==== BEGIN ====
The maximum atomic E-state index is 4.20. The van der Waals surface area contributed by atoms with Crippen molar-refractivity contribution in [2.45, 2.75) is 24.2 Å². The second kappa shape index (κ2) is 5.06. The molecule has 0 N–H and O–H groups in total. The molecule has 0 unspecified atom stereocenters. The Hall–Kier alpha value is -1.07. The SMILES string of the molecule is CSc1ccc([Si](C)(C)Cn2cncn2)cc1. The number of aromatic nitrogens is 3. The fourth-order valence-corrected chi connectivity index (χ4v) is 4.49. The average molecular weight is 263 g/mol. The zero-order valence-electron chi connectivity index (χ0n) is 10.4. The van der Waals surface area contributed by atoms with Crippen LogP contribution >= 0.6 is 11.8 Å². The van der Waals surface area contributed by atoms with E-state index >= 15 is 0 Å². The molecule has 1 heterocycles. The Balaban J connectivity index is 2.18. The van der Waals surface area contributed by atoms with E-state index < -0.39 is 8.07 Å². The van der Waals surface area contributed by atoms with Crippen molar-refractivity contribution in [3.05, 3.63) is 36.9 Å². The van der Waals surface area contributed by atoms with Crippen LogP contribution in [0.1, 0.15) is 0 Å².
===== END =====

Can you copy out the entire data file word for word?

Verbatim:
The maximum atomic E-state index is 4.20. The van der Waals surface area contributed by atoms with Crippen molar-refractivity contribution in [2.45, 2.75) is 24.2 Å². The second kappa shape index (κ2) is 5.06. The molecule has 0 N–H and O–H groups in total. The molecule has 0 unspecified atom stereocenters. The Hall–Kier alpha value is -1.07. The SMILES string of the molecule is CSc1ccc([Si](C)(C)Cn2cncn2)cc1. The number of aromatic nitrogens is 3. The fourth-order valence-corrected chi connectivity index (χ4v) is 4.49. The average molecular weight is 263 g/mol. The zero-order valence-electron chi connectivity index (χ0n) is 10.4. The van der Waals surface area contributed by atoms with Crippen LogP contribution >= 0.6 is 11.8 Å². The van der Waals surface area contributed by atoms with E-state index >= 15 is 0 Å². The molecule has 1 heterocycles. The Balaban J connectivity index is 2.18. The van der Waals surface area contributed by atoms with E-state index < -0.39 is 8.07 Å². The van der Waals surface area contributed by atoms with Crippen molar-refractivity contribution in [3.05, 3.63) is 36.9 Å². The van der Waals surface area contributed by atoms with Crippen LogP contribution in [0.1, 0.15) is 0 Å².